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Finalists for 2020 California Leopold Conservation Award Selected

Three finalists have been selected for the 2020 California Leopold Conservation Award®.

Given in honor of renowned conservationist Aldo Leopold, the prestigious award recognizes those who inspire others with their dedication to land, water and wildlife resources in their care.

In California, Sand County Foundation presents the award with American Farmland Trust, and state partners: Sustainable Conservation and the California Farm Bureau Federation.

The finalists are:

  • Burroughs Family Farms of Denair in Stanislaus County. Ward and Rose Marie Burroughs and their children raise dairy and beef cattle, poultry, eggs, almonds and olives. They have transitioned all of their operations to meet certified organic standards. They continually refine their systems to reduce water use, improve soil fertility, and increase biodiversity. Rotationally grazing cattle and chickens in their orchards to feed on cover crops (rather than mowing or using herbicides) is one way they work to create one holistic, interrelated system of farming. They’ve hosted a variety of on-farm research projects, including studying the carbon-sequestration benefits of reincorporating almond hulls back into orchards after processing.
  • Philip Verwey Farms of Hanford in Kings County. Philip and Shelley Verwey’s 9,500-cow dairy farm conserves water and energy while producing milk and electricity. Water is used several times to chill milk tanks, clean the barn and parlor, and provide the herd’s drinking needs, thanks to a watering recycling system. A covered-lagoon manure digester generates electricity for the farm’s buildings, irrigation wells and 3,000 area homes. Replacing diesel-powered feed mixers with electric mixing stations increased efficiency while reducing air emissions. The Verweys are working toward a goal of becoming a net-zero carbon dairy farm. They have also dedicated habitat for native vegetation, trees, and birds.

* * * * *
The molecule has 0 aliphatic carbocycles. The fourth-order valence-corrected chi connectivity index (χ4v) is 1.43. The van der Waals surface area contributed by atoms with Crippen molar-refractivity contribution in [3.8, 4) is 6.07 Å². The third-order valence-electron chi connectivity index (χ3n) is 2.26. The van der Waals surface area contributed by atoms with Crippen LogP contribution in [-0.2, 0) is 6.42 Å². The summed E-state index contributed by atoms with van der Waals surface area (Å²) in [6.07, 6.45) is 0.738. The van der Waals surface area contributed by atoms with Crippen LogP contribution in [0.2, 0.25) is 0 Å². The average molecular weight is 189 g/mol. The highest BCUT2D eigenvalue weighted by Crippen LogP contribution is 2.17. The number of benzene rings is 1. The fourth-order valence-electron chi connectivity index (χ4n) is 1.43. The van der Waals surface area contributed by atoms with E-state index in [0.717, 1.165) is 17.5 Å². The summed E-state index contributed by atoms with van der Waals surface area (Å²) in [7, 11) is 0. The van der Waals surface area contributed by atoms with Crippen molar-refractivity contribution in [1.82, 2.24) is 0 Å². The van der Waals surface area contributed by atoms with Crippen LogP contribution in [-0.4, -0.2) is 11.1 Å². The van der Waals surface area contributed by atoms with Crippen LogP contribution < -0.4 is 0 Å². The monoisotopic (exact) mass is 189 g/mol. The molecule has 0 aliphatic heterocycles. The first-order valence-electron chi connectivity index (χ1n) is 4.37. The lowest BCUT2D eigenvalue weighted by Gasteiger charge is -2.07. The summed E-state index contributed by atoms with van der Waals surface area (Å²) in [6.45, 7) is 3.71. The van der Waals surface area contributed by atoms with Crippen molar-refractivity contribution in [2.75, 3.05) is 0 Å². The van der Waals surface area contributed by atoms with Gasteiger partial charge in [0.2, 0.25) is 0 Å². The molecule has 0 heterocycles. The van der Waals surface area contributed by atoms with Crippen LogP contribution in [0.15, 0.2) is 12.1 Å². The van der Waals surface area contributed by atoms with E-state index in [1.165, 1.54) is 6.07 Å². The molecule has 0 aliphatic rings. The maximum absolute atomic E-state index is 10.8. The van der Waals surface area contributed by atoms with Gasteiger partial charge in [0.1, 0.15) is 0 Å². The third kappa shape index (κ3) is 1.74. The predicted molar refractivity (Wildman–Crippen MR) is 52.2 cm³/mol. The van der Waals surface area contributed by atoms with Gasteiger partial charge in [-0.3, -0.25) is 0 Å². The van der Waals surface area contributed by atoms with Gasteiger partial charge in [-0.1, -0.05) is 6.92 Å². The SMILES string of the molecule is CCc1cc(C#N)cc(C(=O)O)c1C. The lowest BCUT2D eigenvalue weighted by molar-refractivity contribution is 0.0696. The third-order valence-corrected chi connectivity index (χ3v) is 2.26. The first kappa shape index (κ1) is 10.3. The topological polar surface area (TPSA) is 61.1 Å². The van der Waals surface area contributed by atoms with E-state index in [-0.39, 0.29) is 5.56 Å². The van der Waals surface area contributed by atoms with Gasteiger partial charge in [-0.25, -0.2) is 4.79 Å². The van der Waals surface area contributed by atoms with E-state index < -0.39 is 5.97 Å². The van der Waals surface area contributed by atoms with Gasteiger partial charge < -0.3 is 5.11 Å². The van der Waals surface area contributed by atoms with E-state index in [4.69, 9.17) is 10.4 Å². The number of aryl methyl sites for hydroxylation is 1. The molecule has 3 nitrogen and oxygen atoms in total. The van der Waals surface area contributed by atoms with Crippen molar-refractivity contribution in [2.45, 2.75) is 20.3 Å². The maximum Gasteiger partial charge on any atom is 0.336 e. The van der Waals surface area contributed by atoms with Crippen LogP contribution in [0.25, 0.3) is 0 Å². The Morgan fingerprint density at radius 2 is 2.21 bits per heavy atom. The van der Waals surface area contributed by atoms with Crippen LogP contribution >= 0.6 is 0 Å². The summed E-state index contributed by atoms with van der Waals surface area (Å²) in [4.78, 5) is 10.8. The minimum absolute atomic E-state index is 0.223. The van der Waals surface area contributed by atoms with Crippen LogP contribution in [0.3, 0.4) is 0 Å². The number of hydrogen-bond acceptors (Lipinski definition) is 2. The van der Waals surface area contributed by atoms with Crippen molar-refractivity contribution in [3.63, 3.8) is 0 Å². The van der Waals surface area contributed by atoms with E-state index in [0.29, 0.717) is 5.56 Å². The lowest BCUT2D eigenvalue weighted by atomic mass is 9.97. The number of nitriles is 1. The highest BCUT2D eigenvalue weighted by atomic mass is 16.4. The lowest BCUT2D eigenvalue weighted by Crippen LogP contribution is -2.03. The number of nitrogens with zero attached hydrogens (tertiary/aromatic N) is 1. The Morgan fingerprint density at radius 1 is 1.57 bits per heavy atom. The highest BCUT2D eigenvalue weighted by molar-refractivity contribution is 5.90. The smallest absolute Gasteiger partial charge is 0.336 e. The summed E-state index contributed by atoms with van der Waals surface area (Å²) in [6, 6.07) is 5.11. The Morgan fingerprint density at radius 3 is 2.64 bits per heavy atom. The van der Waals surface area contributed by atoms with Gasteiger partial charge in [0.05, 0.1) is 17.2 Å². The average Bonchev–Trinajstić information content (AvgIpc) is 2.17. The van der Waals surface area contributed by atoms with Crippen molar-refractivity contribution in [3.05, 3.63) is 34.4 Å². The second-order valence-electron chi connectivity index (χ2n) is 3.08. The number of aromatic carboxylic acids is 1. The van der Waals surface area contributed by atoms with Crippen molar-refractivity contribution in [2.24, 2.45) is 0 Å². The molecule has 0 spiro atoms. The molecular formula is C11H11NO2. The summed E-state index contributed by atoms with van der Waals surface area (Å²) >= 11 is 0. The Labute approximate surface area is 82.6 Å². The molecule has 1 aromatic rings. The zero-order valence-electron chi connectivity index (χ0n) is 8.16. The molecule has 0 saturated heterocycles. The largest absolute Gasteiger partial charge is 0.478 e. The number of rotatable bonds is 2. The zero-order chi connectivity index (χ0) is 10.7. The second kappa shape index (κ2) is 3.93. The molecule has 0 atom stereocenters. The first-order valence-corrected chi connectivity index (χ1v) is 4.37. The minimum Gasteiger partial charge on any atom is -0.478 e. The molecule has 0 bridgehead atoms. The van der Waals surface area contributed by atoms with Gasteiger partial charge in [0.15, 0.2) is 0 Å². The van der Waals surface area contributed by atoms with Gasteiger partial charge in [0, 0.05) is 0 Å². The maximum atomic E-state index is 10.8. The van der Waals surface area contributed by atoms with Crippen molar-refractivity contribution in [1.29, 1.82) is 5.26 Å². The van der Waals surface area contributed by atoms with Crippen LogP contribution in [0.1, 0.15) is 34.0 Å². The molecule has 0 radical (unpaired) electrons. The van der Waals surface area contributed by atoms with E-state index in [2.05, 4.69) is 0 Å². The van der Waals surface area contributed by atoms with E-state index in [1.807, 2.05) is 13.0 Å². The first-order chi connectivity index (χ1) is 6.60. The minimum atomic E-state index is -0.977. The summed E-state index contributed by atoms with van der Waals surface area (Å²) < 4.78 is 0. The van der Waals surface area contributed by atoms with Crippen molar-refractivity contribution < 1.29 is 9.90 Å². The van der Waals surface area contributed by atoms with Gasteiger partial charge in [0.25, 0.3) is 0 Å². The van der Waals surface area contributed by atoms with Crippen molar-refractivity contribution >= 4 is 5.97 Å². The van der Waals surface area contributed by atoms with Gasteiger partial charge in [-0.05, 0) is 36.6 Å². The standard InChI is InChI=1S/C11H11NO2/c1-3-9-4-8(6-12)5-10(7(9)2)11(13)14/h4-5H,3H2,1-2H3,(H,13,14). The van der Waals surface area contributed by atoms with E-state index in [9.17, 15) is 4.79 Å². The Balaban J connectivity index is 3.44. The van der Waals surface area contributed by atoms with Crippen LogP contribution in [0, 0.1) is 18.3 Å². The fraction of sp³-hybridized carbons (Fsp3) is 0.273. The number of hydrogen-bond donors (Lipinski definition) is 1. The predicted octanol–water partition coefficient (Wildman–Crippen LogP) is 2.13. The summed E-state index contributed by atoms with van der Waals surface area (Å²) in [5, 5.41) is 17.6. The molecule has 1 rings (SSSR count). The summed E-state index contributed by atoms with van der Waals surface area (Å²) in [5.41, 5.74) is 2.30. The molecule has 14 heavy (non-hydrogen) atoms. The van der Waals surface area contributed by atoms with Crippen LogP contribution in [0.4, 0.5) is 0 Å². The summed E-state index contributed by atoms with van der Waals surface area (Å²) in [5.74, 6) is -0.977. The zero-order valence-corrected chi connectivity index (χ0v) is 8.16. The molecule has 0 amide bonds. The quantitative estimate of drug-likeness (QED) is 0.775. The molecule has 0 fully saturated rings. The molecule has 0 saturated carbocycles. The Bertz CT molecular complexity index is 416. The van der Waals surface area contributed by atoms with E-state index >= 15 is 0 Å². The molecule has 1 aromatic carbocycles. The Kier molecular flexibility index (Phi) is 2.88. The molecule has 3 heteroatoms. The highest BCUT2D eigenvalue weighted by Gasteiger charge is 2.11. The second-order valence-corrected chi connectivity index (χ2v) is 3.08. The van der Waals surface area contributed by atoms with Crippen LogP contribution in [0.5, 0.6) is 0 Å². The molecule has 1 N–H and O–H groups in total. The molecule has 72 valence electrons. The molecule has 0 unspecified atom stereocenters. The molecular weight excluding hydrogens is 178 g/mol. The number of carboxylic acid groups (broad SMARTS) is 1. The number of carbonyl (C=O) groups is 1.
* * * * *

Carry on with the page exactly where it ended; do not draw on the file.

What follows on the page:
• Stemple Creek Ranch of Tomales in Marin County. Loren and Lisa Poncia raise organic, grass-finished beef and lamb and pastured pork. They have planted more than 10,000 trees and installed five miles of fencing to protect riparian areas from livestock. Rotational grazing, conducted with movable fencing and solar pumps to move water into holding tanks, builds organic matter and carbon in the soil. The ranch provides habitat for over 50 species of birds, owls, ducks and bees. Stemple Creek Ranch was among the first demonstration sites for the Marin Carbon Project, a 10-year study of carbon positive practices. The sustainable and profitable ranch has hosted hundreds of educational tours for those interested in their ranching and conservation efforts.

The Leopold Conservation Award will be presented during the California Farm Bureau Federation’s Annual Meeting in December. The award recipient will receive $10,000 and a crystal award.

“This past year has highlighted California’s ongoing and intense need for innovation, on-the-ground solutions to boost our water supplies and revitalize our land,” said Ashley Boren, Chief Executive Officer of Sustainable Conservation, which has co-sponsored the award since its launch in California more than a decade ago. “The Poncias, Verweys and Burroughs have worked tirelessly to address our most pressing environmental issues, often without a blueprint to follow. We’re honored to recognize each family’s significant stewardship work, and all are deserving of the award.”

“Congratulations to this year’s Leopold Conservation Award finalists for showing how California farms and ranches of all types and sizes employ care and stewardship in producing crops, dairy foods and animal products,” said Jamie Johansson, California Farm Bureau Federation President.